Trends Report



Now this is not the end. It is not even the beginning of the end. But it is, perhaps, the end of the beginning.

Winston Churchill

10 November 1942

Dear Reader,

We find ourselves caught between hope and fear.

The year 2022 led to extraordinary progress on the climate crisis. The United States adopted an ambitious new climate law, finally committing the world’s largest economy to decisive action. Europe responded to Russia’s fossil-fuel blackmail by redoubling its own ambitious commitments. A change of government in Australia led to new policies there; likewise in Brazil, a government with appalling attitudes toward the climate emergency was thrown out of office. India is poised to freeze plans for any new coal-fired power plants. We see rising climate ambition in many parts of the world. Indeed, the report you are about to read makes the case that climate change has moved to the centre of global politics, a development long overdue but welcome.

We rejoice in these signs of progress, yet our celebration is tinged with worry. The world is still not moving fast enough. If the stretch goal of the Paris Agreement, limiting global warming to 1.5 degrees Celsius, is to be met, emissions need to be falling sharply every year. Yet they are not falling; they are rising, moderately, from an already high level. The simple reality is that society has not committed itself to writing laws, mobilising capital, revising longstanding practices and building clean machinery at the pace required.

This is the seventh year that our firm, Generation Investment Management, has published the Sustainability Trends Report, with contributions in recent years from our new subsidiary, Just Climate. We submit the 2023 report for your consideration. Sustainability has several dimensions, of course, but given the rising urgency of the climate crisis, it is the primary focus of this work. The report is meant to answer a simple question with complex implications: In the transition to a low-emissions economy, where do we stand? You will learn in this report that for every beacon of hope and progress, another signpost makes clear how very far we still have to go.

The last year proved that immense steps forward really are possible. We need even larger steps, though, and we need them soon.

Al Gore, Chairman
Al Gore
David Blood, Senior Partner
David Blood
01 Year in Focus
For decades, countries have set climate goals that were not matched by policies even remotely adequate to the task. Now, under the impetus of war and of a newfound enthusiasm for industrial policy, the era of serious climate action appears to be at hand.
02 Power
Some countries have made marked progress in weaning themselves off fossil fuels. In Europe, emissions from the electricity sector are expected to fall sharply this year. Worldwide, renewable energy is meeting 80 percent of new power demand, and we may be nearing a global peak in power emissions. A new bottleneck has cropped up, though: years-long delays for renewable projects trying to connect to the grid.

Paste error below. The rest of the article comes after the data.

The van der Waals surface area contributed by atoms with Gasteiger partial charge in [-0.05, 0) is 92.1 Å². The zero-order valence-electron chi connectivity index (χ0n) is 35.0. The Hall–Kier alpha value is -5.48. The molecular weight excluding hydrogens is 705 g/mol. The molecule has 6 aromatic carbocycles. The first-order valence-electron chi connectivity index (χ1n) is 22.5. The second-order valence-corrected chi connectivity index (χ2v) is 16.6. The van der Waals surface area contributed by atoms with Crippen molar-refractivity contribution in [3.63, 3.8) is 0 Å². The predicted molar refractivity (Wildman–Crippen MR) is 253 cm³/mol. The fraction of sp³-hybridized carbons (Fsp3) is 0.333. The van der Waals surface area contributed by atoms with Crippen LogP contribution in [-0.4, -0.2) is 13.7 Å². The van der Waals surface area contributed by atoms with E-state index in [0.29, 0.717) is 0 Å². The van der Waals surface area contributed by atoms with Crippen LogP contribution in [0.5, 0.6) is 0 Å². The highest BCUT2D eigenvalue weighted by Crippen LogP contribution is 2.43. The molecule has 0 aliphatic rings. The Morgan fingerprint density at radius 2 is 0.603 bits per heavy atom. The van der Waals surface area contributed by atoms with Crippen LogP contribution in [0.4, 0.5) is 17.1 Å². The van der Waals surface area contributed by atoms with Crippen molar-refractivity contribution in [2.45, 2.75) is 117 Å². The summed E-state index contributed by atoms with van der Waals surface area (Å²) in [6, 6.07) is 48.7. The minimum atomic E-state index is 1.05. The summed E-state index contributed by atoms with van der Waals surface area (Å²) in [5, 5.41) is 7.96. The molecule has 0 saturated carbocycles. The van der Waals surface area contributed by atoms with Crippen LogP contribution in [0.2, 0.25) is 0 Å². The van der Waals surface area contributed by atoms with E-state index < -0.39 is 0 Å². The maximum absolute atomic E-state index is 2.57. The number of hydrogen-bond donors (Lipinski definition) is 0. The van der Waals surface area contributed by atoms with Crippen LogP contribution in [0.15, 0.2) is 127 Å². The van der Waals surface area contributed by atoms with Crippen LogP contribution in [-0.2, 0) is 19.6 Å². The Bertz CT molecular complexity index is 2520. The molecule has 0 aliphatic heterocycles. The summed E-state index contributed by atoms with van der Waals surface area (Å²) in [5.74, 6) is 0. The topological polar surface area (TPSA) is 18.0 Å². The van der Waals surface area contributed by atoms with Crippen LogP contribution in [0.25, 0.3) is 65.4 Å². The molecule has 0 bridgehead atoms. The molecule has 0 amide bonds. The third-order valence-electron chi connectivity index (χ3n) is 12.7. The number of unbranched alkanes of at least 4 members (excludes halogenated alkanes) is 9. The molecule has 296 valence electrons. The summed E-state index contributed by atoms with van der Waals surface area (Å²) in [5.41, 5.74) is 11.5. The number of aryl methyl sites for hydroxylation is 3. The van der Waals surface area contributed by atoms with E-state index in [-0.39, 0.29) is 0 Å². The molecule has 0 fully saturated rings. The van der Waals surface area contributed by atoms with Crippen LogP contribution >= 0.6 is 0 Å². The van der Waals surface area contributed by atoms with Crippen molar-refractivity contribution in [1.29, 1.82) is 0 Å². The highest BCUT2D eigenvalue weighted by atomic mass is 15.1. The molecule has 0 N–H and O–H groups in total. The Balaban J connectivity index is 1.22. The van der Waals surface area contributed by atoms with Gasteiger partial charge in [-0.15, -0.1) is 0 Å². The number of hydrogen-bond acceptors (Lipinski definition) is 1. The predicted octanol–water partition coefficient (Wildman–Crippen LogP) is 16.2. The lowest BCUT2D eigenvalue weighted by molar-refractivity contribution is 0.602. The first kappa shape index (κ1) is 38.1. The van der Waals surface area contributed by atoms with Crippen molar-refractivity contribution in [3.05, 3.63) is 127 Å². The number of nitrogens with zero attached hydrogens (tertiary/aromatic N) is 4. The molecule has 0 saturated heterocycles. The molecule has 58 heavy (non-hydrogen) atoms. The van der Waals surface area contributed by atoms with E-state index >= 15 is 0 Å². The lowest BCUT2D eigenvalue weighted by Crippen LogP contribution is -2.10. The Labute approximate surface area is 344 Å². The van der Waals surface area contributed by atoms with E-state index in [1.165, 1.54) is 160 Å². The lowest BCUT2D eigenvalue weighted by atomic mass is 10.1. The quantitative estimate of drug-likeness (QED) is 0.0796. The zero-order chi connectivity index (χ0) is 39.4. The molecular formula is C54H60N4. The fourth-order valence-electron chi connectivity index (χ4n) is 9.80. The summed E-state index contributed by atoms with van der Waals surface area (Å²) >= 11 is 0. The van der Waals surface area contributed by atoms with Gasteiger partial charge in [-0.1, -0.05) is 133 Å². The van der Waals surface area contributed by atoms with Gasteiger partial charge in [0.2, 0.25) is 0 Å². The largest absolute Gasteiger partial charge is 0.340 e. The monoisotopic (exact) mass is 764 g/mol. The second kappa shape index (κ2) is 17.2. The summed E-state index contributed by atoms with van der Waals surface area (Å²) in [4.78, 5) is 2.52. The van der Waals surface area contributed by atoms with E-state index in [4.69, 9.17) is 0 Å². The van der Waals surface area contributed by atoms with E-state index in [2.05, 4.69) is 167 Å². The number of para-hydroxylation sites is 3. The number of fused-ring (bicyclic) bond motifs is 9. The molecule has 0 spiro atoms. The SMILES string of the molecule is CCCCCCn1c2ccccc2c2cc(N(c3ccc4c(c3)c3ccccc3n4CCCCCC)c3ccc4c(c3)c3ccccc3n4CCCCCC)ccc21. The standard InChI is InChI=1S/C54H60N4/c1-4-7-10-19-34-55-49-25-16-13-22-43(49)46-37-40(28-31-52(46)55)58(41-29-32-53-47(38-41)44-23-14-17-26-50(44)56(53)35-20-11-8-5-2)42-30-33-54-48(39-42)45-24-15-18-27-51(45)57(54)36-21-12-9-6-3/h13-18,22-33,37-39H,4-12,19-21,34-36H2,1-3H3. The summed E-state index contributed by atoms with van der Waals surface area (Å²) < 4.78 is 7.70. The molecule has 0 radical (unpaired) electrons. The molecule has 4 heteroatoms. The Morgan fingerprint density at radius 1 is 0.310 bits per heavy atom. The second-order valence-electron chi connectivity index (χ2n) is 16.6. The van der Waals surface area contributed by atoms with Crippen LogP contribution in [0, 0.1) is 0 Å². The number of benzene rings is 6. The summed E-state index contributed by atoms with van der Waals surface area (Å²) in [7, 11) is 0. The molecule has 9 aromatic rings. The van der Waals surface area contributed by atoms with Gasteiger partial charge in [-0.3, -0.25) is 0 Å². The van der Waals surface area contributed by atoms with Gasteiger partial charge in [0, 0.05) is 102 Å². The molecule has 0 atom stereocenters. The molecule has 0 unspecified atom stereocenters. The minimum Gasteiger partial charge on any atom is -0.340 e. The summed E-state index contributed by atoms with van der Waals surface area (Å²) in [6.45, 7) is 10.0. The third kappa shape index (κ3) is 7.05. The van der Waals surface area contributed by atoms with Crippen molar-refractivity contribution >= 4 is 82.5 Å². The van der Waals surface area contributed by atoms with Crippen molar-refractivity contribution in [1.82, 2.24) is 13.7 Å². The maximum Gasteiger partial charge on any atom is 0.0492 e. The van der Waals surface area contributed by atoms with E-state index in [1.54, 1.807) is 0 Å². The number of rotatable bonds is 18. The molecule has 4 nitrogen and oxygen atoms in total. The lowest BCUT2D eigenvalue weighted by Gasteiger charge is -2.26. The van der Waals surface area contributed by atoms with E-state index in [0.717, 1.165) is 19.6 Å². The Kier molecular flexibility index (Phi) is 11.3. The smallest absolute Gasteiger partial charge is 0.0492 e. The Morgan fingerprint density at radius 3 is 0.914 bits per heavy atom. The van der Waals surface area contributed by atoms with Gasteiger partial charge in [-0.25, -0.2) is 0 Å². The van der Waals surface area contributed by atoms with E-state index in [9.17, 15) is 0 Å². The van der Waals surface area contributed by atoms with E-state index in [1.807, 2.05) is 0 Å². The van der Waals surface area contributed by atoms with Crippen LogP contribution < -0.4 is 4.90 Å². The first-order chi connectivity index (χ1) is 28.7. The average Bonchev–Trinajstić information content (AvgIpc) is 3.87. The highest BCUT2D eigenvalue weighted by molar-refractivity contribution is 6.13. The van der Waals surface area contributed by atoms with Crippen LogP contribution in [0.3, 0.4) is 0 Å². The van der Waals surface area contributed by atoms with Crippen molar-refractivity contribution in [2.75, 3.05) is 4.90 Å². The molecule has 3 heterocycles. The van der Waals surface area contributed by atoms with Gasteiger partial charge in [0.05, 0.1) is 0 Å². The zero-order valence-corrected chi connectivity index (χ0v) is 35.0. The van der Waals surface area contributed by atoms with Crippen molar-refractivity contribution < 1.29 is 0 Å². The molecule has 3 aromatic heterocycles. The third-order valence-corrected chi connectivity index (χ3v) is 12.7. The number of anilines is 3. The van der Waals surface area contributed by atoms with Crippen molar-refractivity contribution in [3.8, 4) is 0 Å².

03 Transportation
Electric vehicles are now climbing a rapid adoption curve in the world’s largest automotive markets. The looming problem will be producing enough vehicles to meet the demand. Shortages and high prices for critical battery minerals like lithium and cobalt raise big questions about securing additional supplies. Can we produce the new green minerals in a more ethical way than the old dirty minerals?
04 Buildings
Sales of heat pumps, the critical technology for cutting emissions in buildings, have jumped by double digits for two years running. They are up as much as 50 percent in some European markets, and heat pumps are now outselling gas furnaces in the United States. But governments have made less headway encouraging other types of retrofits, and we are still a long way from a package of policies that will eliminate emissions in buildings.
05 Industry
At long last, we are seeing investment beginning to move into the transformation of industry. Hydrogen announcements are now coming fast and furious; indeed, far more projects have been announced for 2030 than the anticipated market for hydrogen would seem able to support. Even abundant, low-cost hydrogen will be limited in its potential uses. How much of the hydrogen hype actually makes sense, and where does the developing hydrogen economy leave us in decarbonising the rest of industry?
06 Land & Food
Big new commitments were made over the past year to saving the natural world. On the international stage, the most important was a global agreement to halt biodiversity loss and stop deforestation by 2030. Even more important, in the long run, might be binding law adopted in the European Union that seeks to put teeth into such efforts, prohibiting the importation of products of deforestation starting in 2025. The good news, however, was matched by a surfeit of bad: events over the past year created turmoil in the market for offsets,’ projects designed to sequester carbon in forests or elsewhere.
07 Financing the Transition
Investment in the energy transition is rising rapidly. The flow of funds into clean energy is now 70 percent larger than investment in fossil fuels. But much of the increase has been driven by rising enthusiasm for electric cars, and in other sectors, particularly the clean-up of industry, investment is still lagging. We are far from the levels of investment we will need by 2030 to meet the goals of the Paris climate agreement.
08 Looking Ahead
The fate of the planet will be decided in developing countries, where most of the world’s emissions growth is occurring. They are at risk of being left behind in the energy transition. Interest rates for clean-energy projects in these countries are still two to three times higher than in developed economies, and urgent efforts are needed to correct the imbalance.

PDF version